Historically, India and Iran have been the GCC’s main trading partners, with the two making up a majority of imports, particularly for food commodities, for decades. India and Iran also attracted most of the GCC visitors, including medical tourism.
The GCC’s relations with India and Iran continued to grow until the end of the 1970s. Since then, this has taken different paths, and their importance to the GCC diverged.
India wisely absorbed the GCC countries’ growing economic importance and took constructive steps to develop deeper relations with them. It has placed India alongside China as the top trading partners for these economies.
Rapid deterioration in ties
On the other hand, events in Iran at the end of the 1970s contributed to a significant deterioration in its economic and trade relations with the Gulf. As a result, trade declined as did tourist numbers, which has come to a halt at various times, resulting in significant losses for Iran’s businesses and the wider. GCC countries easily found alternatives for their imports from Iran.
The Gulf-Iran relations are now experiencing dramatic and rapid changes, with encouraging intentions on both sides. In fact, there is no better school to learn from than history. No one has benefited from tensions and conflicts over the last 40 years, and no one has been - or will be - able to change geographic borders, demographic or ethnic structures.
If demographic and ethnic structures are balanced, there will be enormous opportunities for the development of bilateral and collective cooperation.
Amid serious global tensions, the GCC region received the good news of a bilateral agreement reached by Saudi Arabia and Iran, which was brokered by China. This was followed by a visit to the UAE by Ali Shamkhani, Secretary of Iran’s Supreme National Security Council, and a meeting between the head of the Iranian parliamentary delegation and high-level officials in Bahrain.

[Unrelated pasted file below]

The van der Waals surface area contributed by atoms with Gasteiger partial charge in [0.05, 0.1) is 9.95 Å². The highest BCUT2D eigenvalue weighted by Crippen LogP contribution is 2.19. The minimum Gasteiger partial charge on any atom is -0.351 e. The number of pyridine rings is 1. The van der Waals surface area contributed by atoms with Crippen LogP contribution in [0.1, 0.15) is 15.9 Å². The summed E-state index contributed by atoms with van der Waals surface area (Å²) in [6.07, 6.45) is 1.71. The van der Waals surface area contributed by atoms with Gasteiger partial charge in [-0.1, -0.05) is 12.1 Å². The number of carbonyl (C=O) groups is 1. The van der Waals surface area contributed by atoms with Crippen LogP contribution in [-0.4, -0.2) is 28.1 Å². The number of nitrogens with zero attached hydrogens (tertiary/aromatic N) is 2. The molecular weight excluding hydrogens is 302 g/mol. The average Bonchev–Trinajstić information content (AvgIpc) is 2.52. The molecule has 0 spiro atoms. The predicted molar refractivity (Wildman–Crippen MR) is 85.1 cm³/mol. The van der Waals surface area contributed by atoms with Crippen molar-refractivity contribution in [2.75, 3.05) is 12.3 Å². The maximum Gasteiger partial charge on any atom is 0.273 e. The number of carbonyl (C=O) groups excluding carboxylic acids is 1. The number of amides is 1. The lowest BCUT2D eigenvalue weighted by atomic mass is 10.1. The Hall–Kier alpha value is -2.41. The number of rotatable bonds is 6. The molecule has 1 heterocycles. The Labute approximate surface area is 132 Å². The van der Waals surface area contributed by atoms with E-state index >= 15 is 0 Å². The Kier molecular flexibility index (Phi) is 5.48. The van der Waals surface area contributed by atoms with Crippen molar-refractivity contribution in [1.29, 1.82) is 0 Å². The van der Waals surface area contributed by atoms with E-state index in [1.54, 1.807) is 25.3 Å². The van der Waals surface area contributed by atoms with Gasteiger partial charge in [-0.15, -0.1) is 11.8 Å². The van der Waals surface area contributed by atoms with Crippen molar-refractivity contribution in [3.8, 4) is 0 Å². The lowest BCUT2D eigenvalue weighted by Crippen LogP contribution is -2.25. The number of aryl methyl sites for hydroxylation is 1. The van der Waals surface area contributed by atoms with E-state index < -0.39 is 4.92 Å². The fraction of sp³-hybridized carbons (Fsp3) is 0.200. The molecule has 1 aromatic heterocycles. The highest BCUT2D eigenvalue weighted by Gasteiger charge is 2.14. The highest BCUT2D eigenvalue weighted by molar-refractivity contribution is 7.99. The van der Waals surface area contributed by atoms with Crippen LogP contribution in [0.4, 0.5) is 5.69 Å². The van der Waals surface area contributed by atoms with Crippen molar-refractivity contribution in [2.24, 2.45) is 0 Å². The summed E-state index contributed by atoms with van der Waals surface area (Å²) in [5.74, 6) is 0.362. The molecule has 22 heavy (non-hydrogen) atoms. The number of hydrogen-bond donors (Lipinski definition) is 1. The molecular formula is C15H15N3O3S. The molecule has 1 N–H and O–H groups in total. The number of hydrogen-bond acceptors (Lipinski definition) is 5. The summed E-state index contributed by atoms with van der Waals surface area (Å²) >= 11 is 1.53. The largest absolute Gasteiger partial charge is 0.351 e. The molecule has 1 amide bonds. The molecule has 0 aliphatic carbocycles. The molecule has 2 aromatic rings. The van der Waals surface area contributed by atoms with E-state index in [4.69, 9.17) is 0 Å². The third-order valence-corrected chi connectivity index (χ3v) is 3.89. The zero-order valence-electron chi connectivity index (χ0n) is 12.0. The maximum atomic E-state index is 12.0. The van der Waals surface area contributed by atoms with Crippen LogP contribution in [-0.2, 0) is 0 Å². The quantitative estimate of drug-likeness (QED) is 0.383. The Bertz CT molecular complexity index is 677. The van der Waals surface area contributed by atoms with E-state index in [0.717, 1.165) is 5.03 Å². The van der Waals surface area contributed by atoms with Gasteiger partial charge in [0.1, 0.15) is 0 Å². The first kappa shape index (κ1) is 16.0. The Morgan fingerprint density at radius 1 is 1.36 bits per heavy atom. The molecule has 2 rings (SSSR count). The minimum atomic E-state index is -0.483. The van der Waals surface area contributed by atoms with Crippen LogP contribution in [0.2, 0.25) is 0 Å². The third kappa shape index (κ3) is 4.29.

A true breakthrough
Statements by GCC and Iranian officials highlight the importance of economic, trade, and investment cooperation in the ongoing rounds of talks between the sides. Regarding Saudi-Iran agreement, Sheikh Tahnoun bin Zayed Al Nahyan, UAE’s National Security Advisor, said: “This agreement plays a constructive role in expanding peace, stability and sustainable security in the region,”, and adding that ‘developing friendly and brotherly relations between Abu Dhabi and Tehran is among the UAE’s priorities’.
Ali Shamkhani highlighted that ‘cooperation and rapprochement must replace differences and hostility’. The composition of the delegations participating in the talks, which included the governor of Iran’s Central Bank, demonstrated that economic and investment issues took centrestage in the talks.
Meanwhile, Saudi Finance Minister Mohammed Al Jadaan said: “There are a lot of opportunities for Saudi investments in Iran that could happen very quickly.”
Consequently, both sides have positive intentions to overcome the negatives of the previous period and its ramifications, which missed important investment opportunities and constructive economic cooperation and resulted in cumulative losses over years.
There are genuine opportunities to move to a new phase of cooperation, good neighborliness and respect for each side’s options and domestic policies, which is one of the foundations required to build trust. Finding solutions to pending issues will take time to find the appropriate ground for developing bilateral cooperation in all fields, particularly on the economy.
Gains extend across regions
Developing economic cooperation will have positives for the rest of the Middle East and the Indian subcontinent. This means that, for one simple reason, building trust between the parties will come before economic cooperation and investment prospects. Investment and economic development are impossible without a stable environment free of tension and mistrust.
If the new approach is successful, the world will witness a prosperous Gulf on its both sides, where peoples are provided with opportunities, optimum living standards and sustainable development.